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After what has seemed like months of unseasonably cold weather in Charleston, the (warm) sun has finally started to come out. And with that comes warm weather dresses!  

With a slew of events coming up (Spoleto, anyone?), I needed a quick wardrobe fix. Many of you may remember my LBD post from a few months back, a sleeveless, ponte knit pullover dress with side ruching, a la Vogue V1314. Seeing that this dress is such a quick sew and that I had a 2-yard cut of ivory ponte calling my name from my fabric shelf, I couldn't resist whipping this up over the last couple of days. My pattern review can be found here.

(Apologies in advance to those who see me out and about in the next few weeks, as you will be seeing this dress several times. Unless, of course, I find time to make another new spring/summer dress this weekend...)

PictureI will not fear you, Juno.
What makes this project worthy of a blog shout-out, however, is the fact that after many, many years of sewing--and sewing knits, I might add--and two years of staring, intimidated, at my serger (Juno by Janome,3434D) collecting dust on the shelf, I have finally started to conquer my fear of the overlock.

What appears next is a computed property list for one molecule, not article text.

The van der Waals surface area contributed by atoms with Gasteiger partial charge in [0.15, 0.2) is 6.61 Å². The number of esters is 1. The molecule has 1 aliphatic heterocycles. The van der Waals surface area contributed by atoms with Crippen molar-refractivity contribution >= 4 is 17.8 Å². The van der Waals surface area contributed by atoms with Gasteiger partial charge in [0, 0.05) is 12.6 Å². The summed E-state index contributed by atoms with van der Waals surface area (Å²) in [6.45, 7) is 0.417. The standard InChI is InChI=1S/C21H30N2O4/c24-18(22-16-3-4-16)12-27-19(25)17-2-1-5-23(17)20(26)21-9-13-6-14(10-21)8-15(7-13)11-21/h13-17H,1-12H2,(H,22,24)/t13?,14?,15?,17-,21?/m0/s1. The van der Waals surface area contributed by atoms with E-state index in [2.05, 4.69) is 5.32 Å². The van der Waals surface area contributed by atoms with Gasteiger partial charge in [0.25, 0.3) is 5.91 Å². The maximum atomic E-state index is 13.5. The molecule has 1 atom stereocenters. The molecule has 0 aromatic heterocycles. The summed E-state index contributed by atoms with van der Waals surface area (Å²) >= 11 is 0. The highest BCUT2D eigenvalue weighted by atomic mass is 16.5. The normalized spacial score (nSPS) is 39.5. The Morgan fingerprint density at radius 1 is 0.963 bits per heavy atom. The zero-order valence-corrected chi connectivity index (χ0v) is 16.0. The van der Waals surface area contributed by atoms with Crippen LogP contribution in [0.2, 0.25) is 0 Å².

What the heck is a serger? Well, I am so glad you asked. 

A serger, or "overlock" machine, sews fabrics just like a regular sewing machine. But unlike a regular machine, a serger can sew, trim, and finish edges all in one step! Not only does it save time in construction and finishing thanks to it's functions, a serger also actually stitches faster than your average sewing machine and does not require backstitching.

To put that in more tangible terms--constructing (i.e., sewing together) the pieces my ivory V1314 dress would have taken about 1.5-2 hours between the stitching, seam trimming, and edge finishing. With my serger, construction took about 30 minutes.

Timesaving is a major perk, but it is hardly the kicker. A serger also allows for cleaner, more professional-looking finshed edges, and it stabilizes knits while allowing them to stretch.

All of this adds up to happy home sewing. La la la la la di da!

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Example of a 4-thread overlock.
So... back to my dress.

This ivory version of V1314 is officially my first serger-constructed knit garment, and I am so pleased with the results.

I'm totally hooked.

Juno, you're my new friend, and I'm so sorry for keeping you on the shelf for so long!
*Special thanks to Heather Rose from the Charleston Garment Manufactory for encouraging me to take my serger off the shelf and put it to use!
 


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